Google's New Unofficial Mantra is "Helping Users Do Their Job" (GTD ). To this end, Google makes its many channels, properties and ads much more "transactional". Transaction fees are part of Google's strategy to monetize the wizard.
Partners for the delivery of food products. One manifestation of this GTD philosophy is integrating food orders into Google Assistant, Google Search, and Google Maps. Announced Thursday, the delivery comes from DoorDash, Postmates, Delivery.com, Slice, ChowNow and Zuppler.
Google has for some time been linked to third-party order and delivery services in the online knowledge panel. This experience stems directly from the GMB profile on Android devices and iPhones. (Below, an illustration of the feed.)
Google is now the owner of the transaction. Users click the "Order Online" button, then choose the delivery or pickup. If they choose delivery, they select a provider and then menu items. The payment is made with the default credit card that the user has set up in Google Pay. Presumably, if users do not have a credit card on file, they will be asked to add one.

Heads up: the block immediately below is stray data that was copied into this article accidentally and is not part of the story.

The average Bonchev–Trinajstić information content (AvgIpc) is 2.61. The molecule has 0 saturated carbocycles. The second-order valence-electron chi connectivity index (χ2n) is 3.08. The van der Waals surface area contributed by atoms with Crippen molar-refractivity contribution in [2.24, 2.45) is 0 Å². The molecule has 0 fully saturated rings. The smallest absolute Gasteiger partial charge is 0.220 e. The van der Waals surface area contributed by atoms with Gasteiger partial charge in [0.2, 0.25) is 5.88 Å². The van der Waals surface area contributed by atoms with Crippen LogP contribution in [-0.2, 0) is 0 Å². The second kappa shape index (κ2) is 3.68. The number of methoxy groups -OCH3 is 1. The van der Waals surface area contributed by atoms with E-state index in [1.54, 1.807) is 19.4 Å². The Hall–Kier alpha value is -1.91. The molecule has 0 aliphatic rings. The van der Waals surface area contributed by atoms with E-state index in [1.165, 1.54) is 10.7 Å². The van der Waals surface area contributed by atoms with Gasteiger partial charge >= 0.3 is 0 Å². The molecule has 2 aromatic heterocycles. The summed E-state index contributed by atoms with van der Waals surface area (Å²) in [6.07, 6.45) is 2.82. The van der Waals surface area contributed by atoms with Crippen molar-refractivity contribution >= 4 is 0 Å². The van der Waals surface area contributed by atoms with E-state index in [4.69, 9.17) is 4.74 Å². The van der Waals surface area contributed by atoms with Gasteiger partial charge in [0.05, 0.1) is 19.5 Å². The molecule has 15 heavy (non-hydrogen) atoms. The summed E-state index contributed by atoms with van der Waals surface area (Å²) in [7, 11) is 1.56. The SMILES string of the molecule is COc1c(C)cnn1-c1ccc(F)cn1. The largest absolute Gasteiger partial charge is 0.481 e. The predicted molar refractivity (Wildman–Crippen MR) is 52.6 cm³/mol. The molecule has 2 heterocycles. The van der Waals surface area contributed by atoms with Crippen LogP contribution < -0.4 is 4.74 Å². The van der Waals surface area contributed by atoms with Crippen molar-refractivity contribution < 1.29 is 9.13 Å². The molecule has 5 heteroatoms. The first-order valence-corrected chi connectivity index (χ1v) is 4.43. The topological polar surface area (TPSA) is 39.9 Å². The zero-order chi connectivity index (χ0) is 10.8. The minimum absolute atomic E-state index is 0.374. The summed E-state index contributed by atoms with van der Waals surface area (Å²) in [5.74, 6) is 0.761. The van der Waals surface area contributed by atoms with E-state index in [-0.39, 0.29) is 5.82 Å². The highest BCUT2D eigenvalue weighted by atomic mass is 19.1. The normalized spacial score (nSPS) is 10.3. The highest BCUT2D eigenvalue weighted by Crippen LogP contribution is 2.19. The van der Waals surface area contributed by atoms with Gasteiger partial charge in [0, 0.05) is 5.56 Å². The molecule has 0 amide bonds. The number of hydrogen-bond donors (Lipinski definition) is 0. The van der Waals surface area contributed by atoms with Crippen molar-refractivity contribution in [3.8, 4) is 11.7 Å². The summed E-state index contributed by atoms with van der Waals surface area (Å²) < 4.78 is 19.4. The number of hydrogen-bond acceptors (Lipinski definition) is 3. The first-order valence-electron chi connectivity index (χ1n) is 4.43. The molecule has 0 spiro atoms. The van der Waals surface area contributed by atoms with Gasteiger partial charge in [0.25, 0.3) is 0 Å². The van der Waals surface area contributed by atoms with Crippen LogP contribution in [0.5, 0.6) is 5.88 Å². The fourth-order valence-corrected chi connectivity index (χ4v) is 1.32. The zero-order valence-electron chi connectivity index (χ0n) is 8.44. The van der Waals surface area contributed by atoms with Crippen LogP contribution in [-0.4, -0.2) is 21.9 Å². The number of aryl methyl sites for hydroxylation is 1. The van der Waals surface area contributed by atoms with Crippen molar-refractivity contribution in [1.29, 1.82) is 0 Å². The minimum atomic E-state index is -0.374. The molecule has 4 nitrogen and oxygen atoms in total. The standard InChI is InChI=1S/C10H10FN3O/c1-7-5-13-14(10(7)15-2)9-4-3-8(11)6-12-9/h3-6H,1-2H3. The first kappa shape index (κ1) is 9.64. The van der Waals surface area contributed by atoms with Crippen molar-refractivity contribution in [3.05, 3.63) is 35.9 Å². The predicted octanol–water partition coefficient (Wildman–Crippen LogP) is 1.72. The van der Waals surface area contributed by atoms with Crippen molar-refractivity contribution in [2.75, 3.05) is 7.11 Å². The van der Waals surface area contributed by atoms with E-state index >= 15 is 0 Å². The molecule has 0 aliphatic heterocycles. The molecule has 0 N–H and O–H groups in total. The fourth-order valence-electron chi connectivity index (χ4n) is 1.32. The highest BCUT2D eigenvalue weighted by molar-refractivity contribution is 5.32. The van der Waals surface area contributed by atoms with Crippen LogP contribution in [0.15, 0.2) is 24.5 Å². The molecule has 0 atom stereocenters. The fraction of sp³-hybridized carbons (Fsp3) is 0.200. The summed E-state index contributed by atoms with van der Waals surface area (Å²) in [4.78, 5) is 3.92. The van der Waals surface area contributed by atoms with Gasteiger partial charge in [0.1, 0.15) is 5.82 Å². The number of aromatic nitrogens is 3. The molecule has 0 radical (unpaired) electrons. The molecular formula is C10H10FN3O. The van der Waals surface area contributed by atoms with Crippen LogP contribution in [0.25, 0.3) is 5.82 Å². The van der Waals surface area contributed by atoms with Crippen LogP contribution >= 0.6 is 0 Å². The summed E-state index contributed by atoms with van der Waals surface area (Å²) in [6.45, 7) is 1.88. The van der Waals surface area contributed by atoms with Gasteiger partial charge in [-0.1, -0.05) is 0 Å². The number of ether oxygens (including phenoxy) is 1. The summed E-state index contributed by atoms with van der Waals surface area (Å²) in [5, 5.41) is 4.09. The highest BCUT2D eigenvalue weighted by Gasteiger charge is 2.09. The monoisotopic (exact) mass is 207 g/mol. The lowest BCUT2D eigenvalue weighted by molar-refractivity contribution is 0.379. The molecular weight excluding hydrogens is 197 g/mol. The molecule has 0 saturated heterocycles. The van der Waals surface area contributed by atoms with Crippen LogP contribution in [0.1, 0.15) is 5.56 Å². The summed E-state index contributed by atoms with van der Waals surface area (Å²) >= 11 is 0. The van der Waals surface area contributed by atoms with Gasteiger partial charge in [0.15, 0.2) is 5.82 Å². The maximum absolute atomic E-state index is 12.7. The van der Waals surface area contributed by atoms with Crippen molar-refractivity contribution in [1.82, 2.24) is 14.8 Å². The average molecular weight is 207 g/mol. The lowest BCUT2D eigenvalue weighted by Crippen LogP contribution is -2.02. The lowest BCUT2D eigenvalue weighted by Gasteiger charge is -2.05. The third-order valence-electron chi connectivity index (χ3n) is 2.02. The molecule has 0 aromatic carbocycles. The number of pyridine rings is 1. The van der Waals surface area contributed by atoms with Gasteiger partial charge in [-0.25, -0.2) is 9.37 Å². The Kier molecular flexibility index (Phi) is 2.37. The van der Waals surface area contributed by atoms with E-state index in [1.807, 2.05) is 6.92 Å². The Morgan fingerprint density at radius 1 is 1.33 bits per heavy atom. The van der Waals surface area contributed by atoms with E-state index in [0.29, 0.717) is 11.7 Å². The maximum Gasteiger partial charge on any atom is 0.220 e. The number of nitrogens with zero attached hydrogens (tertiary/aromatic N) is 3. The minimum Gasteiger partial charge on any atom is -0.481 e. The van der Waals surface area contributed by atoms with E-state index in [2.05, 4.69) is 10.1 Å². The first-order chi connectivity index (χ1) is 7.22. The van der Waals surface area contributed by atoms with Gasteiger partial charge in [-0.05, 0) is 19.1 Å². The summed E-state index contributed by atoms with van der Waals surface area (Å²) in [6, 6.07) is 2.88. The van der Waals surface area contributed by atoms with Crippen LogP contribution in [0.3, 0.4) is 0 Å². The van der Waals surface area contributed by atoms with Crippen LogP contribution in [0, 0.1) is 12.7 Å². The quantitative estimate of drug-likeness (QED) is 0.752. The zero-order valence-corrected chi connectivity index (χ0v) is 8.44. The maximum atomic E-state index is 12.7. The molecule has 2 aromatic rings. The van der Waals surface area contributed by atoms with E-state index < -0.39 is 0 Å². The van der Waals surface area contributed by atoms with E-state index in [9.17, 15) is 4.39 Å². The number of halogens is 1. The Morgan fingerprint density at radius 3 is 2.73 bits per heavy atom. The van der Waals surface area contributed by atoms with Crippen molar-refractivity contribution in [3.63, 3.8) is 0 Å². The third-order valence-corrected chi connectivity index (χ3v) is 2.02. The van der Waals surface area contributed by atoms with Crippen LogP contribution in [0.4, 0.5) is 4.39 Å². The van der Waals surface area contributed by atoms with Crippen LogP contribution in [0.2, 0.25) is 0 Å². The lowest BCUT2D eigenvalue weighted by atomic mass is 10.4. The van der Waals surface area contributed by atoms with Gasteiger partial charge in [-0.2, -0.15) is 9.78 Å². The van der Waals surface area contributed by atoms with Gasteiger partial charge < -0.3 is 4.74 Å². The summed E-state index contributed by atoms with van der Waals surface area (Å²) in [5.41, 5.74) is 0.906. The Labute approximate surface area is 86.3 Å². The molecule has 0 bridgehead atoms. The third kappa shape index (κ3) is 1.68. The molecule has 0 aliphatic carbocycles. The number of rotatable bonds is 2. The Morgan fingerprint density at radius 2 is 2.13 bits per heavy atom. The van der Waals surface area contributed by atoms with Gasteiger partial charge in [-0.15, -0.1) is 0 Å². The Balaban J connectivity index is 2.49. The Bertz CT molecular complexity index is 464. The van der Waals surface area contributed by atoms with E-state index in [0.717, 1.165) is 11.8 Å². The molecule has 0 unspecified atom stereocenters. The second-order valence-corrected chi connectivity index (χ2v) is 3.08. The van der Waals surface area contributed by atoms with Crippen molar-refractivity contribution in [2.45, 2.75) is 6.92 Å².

In case of new order, users will have the option to select the previous order using the same delivery provider.
The Google Assistant can also place a power order or make a new order, although it is not (yet) available on the speakers and smart screens. Users call the food order with the phrase, "Hey Google, order food from [restaurant]." If there is an order, the wizard will access past orders and post them for approval.
Earlier this week, Google announced a new design. Mobile search interface, with the option of brand favicons for organic results and a new label for text ads. Last week at Google Marketing Live, the company announced a wide range of ads and introduced a new Google Shopping destination to compete more directly with Amazon. In this new shopping experience, users have the ability to make transactions through the Google Checkout.
Why we should care. From the point of view of the user experience, the new food ordering process is a gradual change from what was already available. This is similar to the changes that occur with Google Travel. And the move is part of Google's broader effort to reduce consumer friction, eliminate the steps between discovery and purchase, and directly control more transactions. , rather than transfer them to third parties (slower).
Build partnerships and integrate Google's consumer experiences, rather than relying on organic SEO to acquire customers.
About the Author
Greg Sterling is a collaborative editor at Search Engine Land. He researches and writes on the links between digital commerce and offline commerce. He is also Vice President of Strategy and Knowledge for the Local Search Association. Follow him on Twitter or find him on Google +.